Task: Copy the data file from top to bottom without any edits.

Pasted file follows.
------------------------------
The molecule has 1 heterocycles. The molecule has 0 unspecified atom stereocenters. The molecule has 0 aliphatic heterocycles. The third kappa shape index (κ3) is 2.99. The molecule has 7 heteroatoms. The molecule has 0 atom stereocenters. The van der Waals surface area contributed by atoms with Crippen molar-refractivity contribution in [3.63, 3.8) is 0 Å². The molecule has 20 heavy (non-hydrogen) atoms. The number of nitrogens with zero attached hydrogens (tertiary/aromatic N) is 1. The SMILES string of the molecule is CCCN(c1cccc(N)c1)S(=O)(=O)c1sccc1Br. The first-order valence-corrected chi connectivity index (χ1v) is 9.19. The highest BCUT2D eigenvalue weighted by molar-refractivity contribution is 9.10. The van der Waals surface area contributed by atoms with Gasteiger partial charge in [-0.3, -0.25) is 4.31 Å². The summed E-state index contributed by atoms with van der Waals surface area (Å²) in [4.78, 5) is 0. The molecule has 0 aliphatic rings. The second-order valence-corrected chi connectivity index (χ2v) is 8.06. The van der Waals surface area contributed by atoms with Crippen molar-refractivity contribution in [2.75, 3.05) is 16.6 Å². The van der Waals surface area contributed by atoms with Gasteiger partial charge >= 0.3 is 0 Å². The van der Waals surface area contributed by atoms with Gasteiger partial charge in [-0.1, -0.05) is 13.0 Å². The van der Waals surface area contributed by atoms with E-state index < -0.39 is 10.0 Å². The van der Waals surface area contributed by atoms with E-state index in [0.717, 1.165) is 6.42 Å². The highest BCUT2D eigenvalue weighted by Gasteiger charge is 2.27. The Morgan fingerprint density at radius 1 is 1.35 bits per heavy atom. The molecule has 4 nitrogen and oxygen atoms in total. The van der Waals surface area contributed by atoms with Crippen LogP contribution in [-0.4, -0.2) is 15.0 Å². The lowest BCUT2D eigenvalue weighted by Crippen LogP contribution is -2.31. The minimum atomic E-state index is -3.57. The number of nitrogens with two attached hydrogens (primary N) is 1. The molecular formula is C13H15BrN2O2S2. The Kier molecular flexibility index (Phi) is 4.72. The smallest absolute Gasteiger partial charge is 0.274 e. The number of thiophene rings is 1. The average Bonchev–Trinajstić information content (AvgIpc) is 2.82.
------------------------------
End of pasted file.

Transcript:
The molecule has 1 heterocycles. The molecule has 0 unspecified atom stereocenters. The molecule has 0 aliphatic heterocycles. The third kappa shape index (κ3) is 2.99. The molecule has 7 heteroatoms. The molecule has 0 atom stereocenters. The van der Waals surface area contributed by atoms with Crippen molar-refractivity contribution in [3.63, 3.8) is 0 Å². The molecule has 20 heavy (non-hydrogen) atoms. The number of nitrogens with zero attached hydrogens (tertiary/aromatic N) is 1. The SMILES string of the molecule is CCCN(c1cccc(N)c1)S(=O)(=O)c1sccc1Br. The first-order valence-corrected chi connectivity index (χ1v) is 9.19. The highest BCUT2D eigenvalue weighted by molar-refractivity contribution is 9.10. The van der Waals surface area contributed by atoms with Gasteiger partial charge in [-0.3, -0.25) is 4.31 Å². The summed E-state index contributed by atoms with van der Waals surface area (Å²) in [4.78, 5) is 0. The molecule has 0 aliphatic rings. The second-order valence-corrected chi connectivity index (χ2v) is 8.06. The van der Waals surface area contributed by atoms with Crippen molar-refractivity contribution in [2.75, 3.05) is 16.6 Å². The van der Waals surface area contributed by atoms with Gasteiger partial charge >= 0.3 is 0 Å². The van der Waals surface area contributed by atoms with Gasteiger partial charge in [-0.1, -0.05) is 13.0 Å². The van der Waals surface area contributed by atoms with E-state index < -0.39 is 10.0 Å². The van der Waals surface area contributed by atoms with E-state index in [0.717, 1.165) is 6.42 Å². The highest BCUT2D eigenvalue weighted by Gasteiger charge is 2.27. The Morgan fingerprint density at radius 1 is 1.35 bits per heavy atom. The molecule has 4 nitrogen and oxygen atoms in total. The van der Waals surface area contributed by atoms with Crippen LogP contribution in [-0.4, -0.2) is 15.0 Å². The lowest BCUT2D eigenvalue weighted by Crippen LogP contribution is -2.31. The minimum atomic E-state index is -3.57. The number of nitrogens with two attached hydrogens (primary N) is 1. The molecular formula is C13H15BrN2O2S2. The Kier molecular flexibility index (Phi) is 4.72. The smallest absolute Gasteiger partial charge is 0.274 e. The number of thiophene rings is 1. The average Bonchev–Trinajstić information content (AvgIpc) is 2.82.